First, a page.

Today is the 14th July 4th, I’ve worked and paid taxes in the USA. July the 4th is the day the ‘mericans celebrate their freedom from the Evil Empire, no not the one with Darth Vadar, the British Empire. That freedom initially started with a protest over taxation on tea.
I’ve been joking that I’m going to make my annual pilgrimage down to Congress Bridge to dump my used(tax paid) tea leafs off the bridge in protest of the fact that I, like the original Boston Tea party protesters, get taxed but can’t vote. My mini-jest even made the Danny Baker radio show on BBC Radio London today.
Since Britain has suffered with surfeit of stories about both individual and corporate tax evasion. Here in the US, the recent Vanity Fair article about the tax affairs on US Presidential hopeful Mitt Romney, raise the question on why anyone could ever trust him as a defender of the USA.
I’ve been reading Fran Hendys excellent Offshore blog. And to celebrate July 4th, I thought I’d list some excellent US tax avoidance, that no one here would ever raise a question about, Delaware.
While US Regulators and agency’s have been going after secrecy, anonymity and tax havens all over the world in an effort to force them to comply with US Federal tax regulations. Meanwhile, back in Delaware, no one says a word…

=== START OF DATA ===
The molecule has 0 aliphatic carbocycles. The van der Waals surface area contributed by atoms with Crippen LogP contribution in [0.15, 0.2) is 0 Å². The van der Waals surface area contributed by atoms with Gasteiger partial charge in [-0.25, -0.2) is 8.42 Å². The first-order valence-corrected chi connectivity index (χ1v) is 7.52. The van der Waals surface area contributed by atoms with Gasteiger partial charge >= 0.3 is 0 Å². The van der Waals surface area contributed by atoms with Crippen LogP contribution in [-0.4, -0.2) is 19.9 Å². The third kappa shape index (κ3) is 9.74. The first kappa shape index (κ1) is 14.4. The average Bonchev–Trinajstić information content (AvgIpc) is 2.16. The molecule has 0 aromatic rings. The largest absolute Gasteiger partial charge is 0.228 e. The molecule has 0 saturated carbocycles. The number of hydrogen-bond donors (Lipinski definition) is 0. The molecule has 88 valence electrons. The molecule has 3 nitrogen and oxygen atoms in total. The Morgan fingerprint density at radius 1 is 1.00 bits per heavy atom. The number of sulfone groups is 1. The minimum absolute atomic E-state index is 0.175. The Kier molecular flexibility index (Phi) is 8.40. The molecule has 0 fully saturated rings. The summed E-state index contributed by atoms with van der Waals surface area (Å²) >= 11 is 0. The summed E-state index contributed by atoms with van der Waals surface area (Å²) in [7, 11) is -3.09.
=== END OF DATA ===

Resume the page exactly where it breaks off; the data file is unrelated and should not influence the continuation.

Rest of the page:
- Google, Apple, Coco-Cola, Bank of America, Ford, General Electric, JP Morgan Chase, Wal-Mart, American Airlines and at least 285,000 others will tell you that this is their legal address.
- More than 50% of all U.S. publicly traded companies and 63% of the Fortune 500 is incorporated in Delaware. Last year 133,297 businesses set up there.
- With a population of 907,135, the estimated 897,934 number of businesses in Delaware means that in that state there is almost one corporate entity per person.
- That most companies are ‘shell’ entities with no assets, no employees and no-real business activity in the state accounts for Delaware’s enviable track record
- Here in Texas we’ve just started paying sale tax on Amazon.com because it was ruled an Amazon distribution warehouse was a place of commerce. The Delaware loop is an arrangement that allows companies to lower the taxes they pay in the states where the business entities actually conduct substantive activity or where they are head-quartered by shifting royalties and similar remuneration to holding companies in Delaware.
- In 2011, Delaware collected roughly $800million in taxes and fees from its largely ‘absentee’ corporate residents. Since 1992, Delaware has deprived other states of an estimated $9.5billion in revenue.
- Mr. Finzer, an American based in Novi Sad, Serbia, advertises his services online. “Tax-Free Havens for Non-U.S. Citizens,” his site, says. It continues: “More than 50 percent of the major corporations in the world are incorporated in Delaware. Why? Because it provides the anonymity that most offshore jurisdictions do not offer.”
Disclosure: Personally, I have yet to file my US 2011 taxes, they’ve had a bunch of my money, more than an average US yearly wage, I’m too lazy and if I owe, will pay the interest. I promise to get in done by Sept. 1st. Both Corporations I own I registered in Texas.